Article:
Ball now in Khan's court
| Posted: Saturday, Feb 09, 2013 06:00 am
Stephen Khan may be down but heís not out. Well, OK, St. Albertís MLA is out in the sense that Premier Alison Redford did remove him from her cabinet. But heís NOT out in the sense that his career as an MLA is essentially over. Itís not. Khan has too much to offer to be counted out now, but his future success does depend largely on how he handles himself going forward.
Khan was elected for the first time in his life in the provincial election last April. Within short order he found himself with a seat at the cabinet table, a spot usually reserved for experienced government MLAs.
This meteoric rise was a very nice feather in the cap for Khan and the local PC constituency association. But, like the flight of Icarus, Khanís lofty soaring was ill-fated.
Entering politics for the first time, being a new MLA, and being a new cabinet minister are all steps that come with a steep learning curve. Doing them all at once is the political equivalent of climbing Mount Everest.
Imagine it: hereís a political neophyte who was unemployed after having managed the family business. A few months later heís ushered to a seat among Albertaís most powerful decision makers. His new role requires that he answer questions of a rabid opposition in question period. It makes him the governmentís main political contact for the prickly upper crust of Albertaí post-secondary institutions. And it puts him in charge of making a success of a new ministry that combines two different departments: Advanced Education and Enterprise.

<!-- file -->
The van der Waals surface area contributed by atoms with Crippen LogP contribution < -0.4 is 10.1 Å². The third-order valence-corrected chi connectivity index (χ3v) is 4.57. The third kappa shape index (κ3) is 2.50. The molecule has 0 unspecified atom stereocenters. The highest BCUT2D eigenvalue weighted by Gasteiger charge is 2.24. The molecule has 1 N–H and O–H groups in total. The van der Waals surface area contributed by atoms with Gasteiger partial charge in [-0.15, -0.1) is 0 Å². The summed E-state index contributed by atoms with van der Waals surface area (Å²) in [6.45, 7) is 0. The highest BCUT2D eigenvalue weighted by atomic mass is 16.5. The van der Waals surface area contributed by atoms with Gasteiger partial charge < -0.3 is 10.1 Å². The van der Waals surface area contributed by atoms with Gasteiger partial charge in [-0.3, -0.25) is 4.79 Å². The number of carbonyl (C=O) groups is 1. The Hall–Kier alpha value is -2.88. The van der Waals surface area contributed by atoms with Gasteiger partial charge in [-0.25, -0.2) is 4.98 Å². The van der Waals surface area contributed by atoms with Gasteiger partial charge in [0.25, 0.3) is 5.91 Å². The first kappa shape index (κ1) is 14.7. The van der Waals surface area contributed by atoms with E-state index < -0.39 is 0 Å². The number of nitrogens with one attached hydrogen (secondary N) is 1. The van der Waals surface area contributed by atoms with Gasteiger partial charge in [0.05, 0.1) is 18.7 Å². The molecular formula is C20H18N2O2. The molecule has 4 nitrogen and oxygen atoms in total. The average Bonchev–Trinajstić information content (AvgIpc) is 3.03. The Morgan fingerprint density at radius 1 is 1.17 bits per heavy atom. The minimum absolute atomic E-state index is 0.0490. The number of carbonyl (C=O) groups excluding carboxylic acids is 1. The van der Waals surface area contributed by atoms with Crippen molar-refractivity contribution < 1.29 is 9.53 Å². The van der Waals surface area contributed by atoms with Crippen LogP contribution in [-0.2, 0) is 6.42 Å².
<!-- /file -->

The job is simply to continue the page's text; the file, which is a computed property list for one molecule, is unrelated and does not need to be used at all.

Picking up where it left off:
The explanation from Redfordís office that cost-cutting is the reason for Khanís removal from cabinet is a smokescreen. In removing Khan and fellow rookie minister Christine Cusanelli, Redford didnít cut two ministries. She cut two ministers and replaced them both. The only savings comes from the fact that Redford only added one body to cabinet because one of the replacements, Thomas Lukaszuk, was already in cabinet.
So clearly this move is related to performance. As reported this week by some political commentators, Khan was a tentative speaker in the legislature and failed to make an impact with his work as a minister. It certainly looks as if Khan was in a position he couldnít handle, but itís not entirely his fault. Now he has the time to earn his political stripes and gain the seasoning required to move up the ranks.
It should be remembered that Khan won the election handily and enjoys strong support from local party members. The PC association is rallying around him now after his public demotion. Plus, all the characteristics that made Khan an attractive candidate a year ago are still there: heís young and energetic, intelligent, charismatic and personable. Now you can add a smidge of political experience to that list.
What happens now is largely up to Khan. He got a free pass the first time around and it didnít work out. From now on heíll have to earn his promotions and thatís not a bad thing.